A team of researchers from Johns Hopkins University have found that one brain-training method often used in scientific studies can help to improve working memory.
              
How can we train our brains to improve working memory? An existing cognitive task may be the answer, researchers say.

              

A team of researchers from Johns Hopkins University have found that one brain-training method often used in scientific studies can help to improve working memory.


Our working memory is what we use on a day-to-day basis, especially at school or in a work context. It refers to our ability to pick up new information and adapt our responses accordingly, over brief periods of time.


It known that working memory is a key part of the learning process, and it has been linked to literacy and numeracy abilities. It is no surprise, then, that scientists have been investigating whether there are any "recipes for success" when it comes to improving working memory.


Previous studies have not conclusively pinpointed an effective method of training the brain to boost its cognitive abilities. Now scientists based at Johns Hopkins University in Baltimore, MD, have used a fresh approach to test the effectiveness of different brain-training methods.


And therefore the research team have found, for the first time that one exercise can significantly enhance working memory. The new findings were published in the Journal of Cognitive Enhancement earlier this week.


"People say cognitive training either works or doesn't work. We showed that it matters what kind of training you're doing. This one task seems to show the most consistent results and the most impact on performance and should be the one we focus on if we're interested in improving cognition through training." Lead study author Dr. Kara J. Blacker

Memory tasks for brain training

Leader Dr. Blacker and colleagues hypothesized that previous studies may not have focused on the most effective brain-training tasks when attempting to address the question, "Can we improve some of our cognitive abilities?"

              

electroencephalograms For this, in their own study, the team compared two main types of brain-training activity. They also measured the participants' brain activity both before and after they had engaged in these exercises, using electroencephalograms (EEG).


The researchers recruited 136 young adults (among them 44 were male), who were then split into three groups. And all the participants were subjected to the same tests at baseline, in order to ascertain working memory abilities, attention,and intelligence levels. Brain activity was also measured by EEG at baseline.


Two types of brain-training exercise were tackled in this study: "dual n-back" and "complex span."


The dual n-back training involves receiving visualization and auditory information simultaneously. In this case, as explained in the paper, "participants saw a blue square on a gray background in one of eight spatial locations on a computer screen and at the same time heard one of eight letter sounds."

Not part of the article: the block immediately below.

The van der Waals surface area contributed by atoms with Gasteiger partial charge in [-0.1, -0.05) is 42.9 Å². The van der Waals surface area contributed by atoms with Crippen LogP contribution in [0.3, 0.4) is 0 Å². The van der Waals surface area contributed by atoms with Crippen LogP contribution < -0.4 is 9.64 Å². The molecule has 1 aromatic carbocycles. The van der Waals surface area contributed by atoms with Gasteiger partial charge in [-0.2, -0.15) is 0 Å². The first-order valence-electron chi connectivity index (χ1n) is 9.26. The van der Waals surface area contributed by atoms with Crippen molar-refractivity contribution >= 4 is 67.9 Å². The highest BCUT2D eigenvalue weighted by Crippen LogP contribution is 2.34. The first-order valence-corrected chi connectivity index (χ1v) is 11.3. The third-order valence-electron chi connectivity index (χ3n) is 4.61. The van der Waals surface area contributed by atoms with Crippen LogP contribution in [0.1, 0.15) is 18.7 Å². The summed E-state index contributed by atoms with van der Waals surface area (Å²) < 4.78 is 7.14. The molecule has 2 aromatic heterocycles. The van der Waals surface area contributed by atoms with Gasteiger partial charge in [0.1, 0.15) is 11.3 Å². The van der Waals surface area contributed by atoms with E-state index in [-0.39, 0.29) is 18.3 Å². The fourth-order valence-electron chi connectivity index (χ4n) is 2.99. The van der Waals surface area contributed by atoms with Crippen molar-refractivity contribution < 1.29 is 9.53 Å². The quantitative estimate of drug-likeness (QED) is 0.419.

The information was continuously updated, and they were asked to remember sequences that they were exposed to 1 minute ago, 2 minutes ago, or a few minutes back as the difficulty of the task increased.


The second type of brain-training exercise was complex span, "the participant's task was to remember the order and locations of red squares presented in a 4 x 4 grid." This exercise, however, did not require constantly updating the "store" of information they had just received.

The dual n-back task had improved memory by 30 percent

Again, Split up into three groups, the participants had to do the dual n-back task,the complex span task, or a control task. They engaged in these tasks for a month, spread across 5 days per week for a total of 30 minutes each time.

              

dual n-back task While the final EEG scans, the team found that the working memory of participants who had engaged in the dual n-back task had improved by 30 percent — which is almost twice as much as the improvement shown in participants who had been assigned the complex span exercise.


The same participants also displayed changes in the activity of the prefrontal cortex, which is a brain region highly implicated in attention and memory.


"The findings suggest that this particular task [dual n-back] is changing something about the brain. There's something about sequencing and updating that really taps into the things that only the per-frontal cortex can do, the real-world problem-solving tasks," explains study co-author Prof. Susan Courtney.


Following this study, the researchers are interested in understanding what makes this particular task an effective exercise for enhancing working memory. They would also like to adapt this exercise to make it more consumer-oriented, or marketable in a clinical context.


"The biggest lesson here was that — yes — intensive training strengthens cognition and the brain, but we still don't understand why and how. We can't just jump onto a video game and expect that's going to cure all of our cognitive problems. We need more targeted interventions," comments Prof.Courtney.


For an example of a dual n-back task similar to that which the study participants were given, have a look at the video below.

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